What CAN Principals of PLCs Learn from Antarctic Disasters?

For Antarctic explorer Roald Amundsen, 1911 was a year to remember. Having set out with a team of five, Amundsen accomplished the impossible, becoming the first person to successfully travel to the South Pole.

What made Amundsen’s accomplishment even more remarkable was that he was literally racing another team – led by accomplished polar explorer Robert Falcon Scott – across the frozen continent.

Despite being similar in almost every way, Scott’s journey ended in complete disaster.

Not only did Scott and his men fail to arrive at the Pole first – Amundsen had planted the flag of his Norwegian king long before Scott arrived – they died a bitter, frozen death just ten miles away from their supply depot months after Amundsen’s team had returned safely to their homes half a world away.

Although Scott’s journals portray a man convinced that Mother Nature was out to get him, success for Amundsen and failure for Scott, argues Jim Collins and Morten Hansen in Great by Choice (2011), had nothing to do with luck or chance.

Both leaders were experienced and well-financed polar explorers who literally left their respective base camps within days of each other in October of 1911.

Both faced difficult – and at times horrific – weather conditions. Both overcame seemingly impossible physical obstacles and both had their initial plans blindsided by unexpected circumstances.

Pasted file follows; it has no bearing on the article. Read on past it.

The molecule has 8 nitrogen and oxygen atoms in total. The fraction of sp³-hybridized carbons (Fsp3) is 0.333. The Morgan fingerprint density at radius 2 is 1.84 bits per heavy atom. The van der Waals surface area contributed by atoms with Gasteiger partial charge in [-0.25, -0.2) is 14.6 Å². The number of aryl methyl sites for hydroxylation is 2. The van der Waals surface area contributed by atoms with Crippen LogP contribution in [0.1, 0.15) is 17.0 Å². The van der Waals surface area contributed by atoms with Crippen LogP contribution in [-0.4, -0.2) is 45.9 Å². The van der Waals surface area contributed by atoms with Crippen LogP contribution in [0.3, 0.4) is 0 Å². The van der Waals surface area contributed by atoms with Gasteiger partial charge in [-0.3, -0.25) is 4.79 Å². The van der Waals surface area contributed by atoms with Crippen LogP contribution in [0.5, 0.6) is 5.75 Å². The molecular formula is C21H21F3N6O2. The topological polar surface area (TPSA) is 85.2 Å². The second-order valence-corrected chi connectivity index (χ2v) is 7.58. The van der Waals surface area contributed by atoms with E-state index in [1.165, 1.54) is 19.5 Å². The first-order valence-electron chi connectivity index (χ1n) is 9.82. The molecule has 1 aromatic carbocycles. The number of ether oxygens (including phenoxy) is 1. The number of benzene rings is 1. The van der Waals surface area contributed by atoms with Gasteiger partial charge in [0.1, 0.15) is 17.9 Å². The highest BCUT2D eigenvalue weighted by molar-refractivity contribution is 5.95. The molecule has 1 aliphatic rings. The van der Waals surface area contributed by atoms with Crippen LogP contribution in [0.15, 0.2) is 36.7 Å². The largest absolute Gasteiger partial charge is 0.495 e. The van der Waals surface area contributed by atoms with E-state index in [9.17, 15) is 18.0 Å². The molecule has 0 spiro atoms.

Instead, success in the quest to conquer the South Pole had everything to do with Amundsen’s planning and preparation – for both his historic journey AND for his career as an explorer.


Knowing that exploration of polar regions would require almost unheard of levels of determination and perseverance, he biked from Norway to Spain – a distance of almost 2,000 miles – to harden himself.

Knowing that understanding the inhospitable conditions of Artic regions depended on more than professional hunches, he apprenticed with Eskimos and learned lessons about living in a land of ice that had been perfected and passed down from generation to generation.

Knowing that survival could sometimes require finding unusual food sources in remote locations, he practiced eating raw dolphin.

On the actual 1911 expedition, Amundsen brought along three tons of supplies for five men. He placed black flags at precise intervals for miles along both sides of every supply depot to ensure than they could be easily found – even by teams that had wandered badly off course.

Heck, y’all : He brought FOUR thermometers on the trip.

Perhaps the best example, however, of Amundsen’s commitment to planning was his refusal – despite near perfect weather conditions – to make one final 45-mile sprint to the South Pole on December 12, 1911.

To do so would almost certainly give him a better chance of beating Scott to the final destination that both were pursuing.

But to do so would also break a pattern that he had set for his team when they had set out three months earlier: Moving no more than 15-20 miles in any given day.

For Amundsen, 15-20 miles was an unwavering target.

Moving more than 15-20 miles in a day – no matter how suitable the weather – would leave his men and his animals overextended and unable to overcome unexpected events in subsequent days.

Similarly, moving less than 15-20 miles in a day would expose his expedition to the inhospitable climate for too long.

To put it simply, Amundsen refused to let conditions dictate his actions.

Conditions, on the other hand, were Scott’s puppet-master.